Ensuring that its food meets the demands of its retailers and the consumers who eat it is essential to the success of any produce business. This builds consumer trust and helps retailers confidently supply the food we all eat. To help out on this front, the USDA’s Agricultural Marketing Service (AMS) offers audits through the USDA Good Agricultural Practices (GAPs) & Good Handling Practices (GHPs) Audit Verification Program.
A voluntary service provided by the USDA’s Agricultural Marketing Service (AMS), GAPs audits verify that fruits and vegetables are grown, packed, handled, and stored safely. The audits certify that operations are following guidance from the Food and Drug Administration and industry-recognized food safety practices that can minimize the risks of food-borne illnesses. AMS Specialty Crops Inspection (SCI) Division employees accomplish this through activities like evaluating food safety plans, walking the farm looking for food safety risks and performing unannounced visits to farms and facilities. The audits focus on waste management, such as animal manure; water quality; wildlife; and worker health and hygiene.
To date, AMS has performed 14,000 audits of farms, packinghouses, and wholesale distribution centers. Committed to increasing this number, AMS will be sharing information about the GAPs Audit Program in our January 22nd webinar, Good Agricultural Practices (GAP) 102 – Audit Preparation. If you grow, pack, ship or buy and sell fruits and vegetables, we recommend that you register for the webinar.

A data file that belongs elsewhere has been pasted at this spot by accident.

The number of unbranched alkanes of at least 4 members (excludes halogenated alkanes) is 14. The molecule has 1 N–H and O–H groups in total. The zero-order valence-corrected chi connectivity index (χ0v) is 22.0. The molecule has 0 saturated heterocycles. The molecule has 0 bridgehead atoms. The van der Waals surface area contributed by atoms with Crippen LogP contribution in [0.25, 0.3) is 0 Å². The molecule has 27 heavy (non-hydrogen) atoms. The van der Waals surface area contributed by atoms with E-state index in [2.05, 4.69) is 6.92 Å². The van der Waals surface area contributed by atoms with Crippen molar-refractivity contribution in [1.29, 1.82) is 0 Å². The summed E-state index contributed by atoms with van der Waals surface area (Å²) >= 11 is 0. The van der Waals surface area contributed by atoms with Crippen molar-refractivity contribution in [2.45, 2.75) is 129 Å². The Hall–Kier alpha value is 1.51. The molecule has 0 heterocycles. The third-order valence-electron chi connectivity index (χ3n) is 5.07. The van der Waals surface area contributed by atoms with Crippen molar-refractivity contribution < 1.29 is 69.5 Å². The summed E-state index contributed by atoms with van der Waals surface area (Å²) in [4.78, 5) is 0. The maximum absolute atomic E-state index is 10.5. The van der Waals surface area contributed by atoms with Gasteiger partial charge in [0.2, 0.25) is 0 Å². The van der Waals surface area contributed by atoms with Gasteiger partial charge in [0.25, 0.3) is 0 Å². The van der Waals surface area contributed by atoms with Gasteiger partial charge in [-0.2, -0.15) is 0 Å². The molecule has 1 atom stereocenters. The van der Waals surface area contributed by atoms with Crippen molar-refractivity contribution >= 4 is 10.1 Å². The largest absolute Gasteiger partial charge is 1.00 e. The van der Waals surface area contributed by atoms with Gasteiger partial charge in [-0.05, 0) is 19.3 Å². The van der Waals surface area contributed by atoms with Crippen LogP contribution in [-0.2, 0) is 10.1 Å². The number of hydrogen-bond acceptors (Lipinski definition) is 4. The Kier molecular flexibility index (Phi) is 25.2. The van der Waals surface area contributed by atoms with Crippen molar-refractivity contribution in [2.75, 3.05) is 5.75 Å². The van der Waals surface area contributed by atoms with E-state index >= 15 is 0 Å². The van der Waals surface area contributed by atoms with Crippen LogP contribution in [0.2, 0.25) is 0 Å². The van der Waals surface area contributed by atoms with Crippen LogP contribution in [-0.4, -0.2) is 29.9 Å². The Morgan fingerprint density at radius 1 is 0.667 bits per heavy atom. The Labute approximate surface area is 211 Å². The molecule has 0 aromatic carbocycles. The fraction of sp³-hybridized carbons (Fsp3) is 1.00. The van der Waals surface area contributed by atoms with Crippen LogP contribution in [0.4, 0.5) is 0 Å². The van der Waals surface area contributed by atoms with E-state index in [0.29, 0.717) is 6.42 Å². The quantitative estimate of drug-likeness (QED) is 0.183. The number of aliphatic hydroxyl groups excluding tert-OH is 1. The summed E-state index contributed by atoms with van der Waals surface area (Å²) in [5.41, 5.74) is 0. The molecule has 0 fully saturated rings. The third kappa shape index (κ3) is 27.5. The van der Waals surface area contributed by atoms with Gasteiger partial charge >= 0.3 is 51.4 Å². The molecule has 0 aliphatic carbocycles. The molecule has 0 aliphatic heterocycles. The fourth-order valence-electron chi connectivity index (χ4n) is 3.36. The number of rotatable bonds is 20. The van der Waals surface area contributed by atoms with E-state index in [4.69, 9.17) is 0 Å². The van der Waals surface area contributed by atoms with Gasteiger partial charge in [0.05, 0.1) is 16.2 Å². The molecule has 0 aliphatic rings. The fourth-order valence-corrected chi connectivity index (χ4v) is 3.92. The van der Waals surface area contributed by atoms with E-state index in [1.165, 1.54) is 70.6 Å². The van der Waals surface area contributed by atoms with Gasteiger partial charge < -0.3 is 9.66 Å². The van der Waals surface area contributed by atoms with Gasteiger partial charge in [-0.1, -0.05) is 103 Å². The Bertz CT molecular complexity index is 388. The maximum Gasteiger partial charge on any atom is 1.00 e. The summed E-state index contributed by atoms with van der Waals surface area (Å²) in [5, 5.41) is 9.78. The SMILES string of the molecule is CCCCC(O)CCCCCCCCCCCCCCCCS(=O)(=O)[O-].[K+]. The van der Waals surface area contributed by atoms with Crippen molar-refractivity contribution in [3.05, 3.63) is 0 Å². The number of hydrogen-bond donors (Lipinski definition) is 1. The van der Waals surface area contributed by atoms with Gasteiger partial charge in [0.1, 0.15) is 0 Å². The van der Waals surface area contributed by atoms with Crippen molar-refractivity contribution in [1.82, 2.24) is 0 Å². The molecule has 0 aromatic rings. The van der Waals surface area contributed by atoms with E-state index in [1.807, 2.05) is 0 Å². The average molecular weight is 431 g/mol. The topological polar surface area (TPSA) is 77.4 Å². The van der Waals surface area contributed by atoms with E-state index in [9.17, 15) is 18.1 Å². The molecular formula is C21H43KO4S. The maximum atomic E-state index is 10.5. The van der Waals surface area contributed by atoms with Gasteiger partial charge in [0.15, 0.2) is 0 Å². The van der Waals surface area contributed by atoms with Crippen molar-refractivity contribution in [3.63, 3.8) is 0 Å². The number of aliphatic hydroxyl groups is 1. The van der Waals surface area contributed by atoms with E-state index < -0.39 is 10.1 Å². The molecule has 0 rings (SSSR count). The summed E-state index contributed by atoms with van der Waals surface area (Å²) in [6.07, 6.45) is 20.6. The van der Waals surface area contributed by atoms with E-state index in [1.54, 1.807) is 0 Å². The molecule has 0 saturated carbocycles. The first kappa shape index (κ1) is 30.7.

This webinar is geared to help small and mid-sized farmers in StrikeForce areas – rural counties that are suffering from consistent poverty. As more and more buyers, traders, and retailers are requiring their suppliers to have a GAP certificate, getting certified is a great way for these farmers to reach larger markets. For example, a group of small farmers in Tuskegee, Alabama, used GAP certification to expand their operation from selling on the spot market at places like roadside stands and farmers markets. With the help of a GAP certificate, they were able to land a contract with a big box retailer, providing them more stability through a guaranteed market with consistent prices.
To help other small farmers realize this type of success, AMS has partnered with the Wallace Center at Winrock International to create a Group GAP Pilot Program. The pilot allows cooperatives, food hubs, and other marketing organizations to offset the costs of GAP certification by pooling their resources together. Hoping to expand the program, AMS regularly communicates with pilot participants through outreach events and trainings. As a result, three out of the pilot’s eight groups already received GAP certification while another is expected to be certified early in the 2015 growing season.
Audits are just one of the many services that we can provide. After you register for the webinar, we also recommend that you view Introducing the USDA Specialty Crops Inspection Division to see what other ways AMS can support your business. Whether they are small or large, in rural America or in the city, AMS is committed to creating opportunities for our nation’s produce businesses.
January 13, 2015
Posted by Lorenzo A. Tribbett, AMS Fruit and Vegetable Program Specialty Crops Inspection Division Director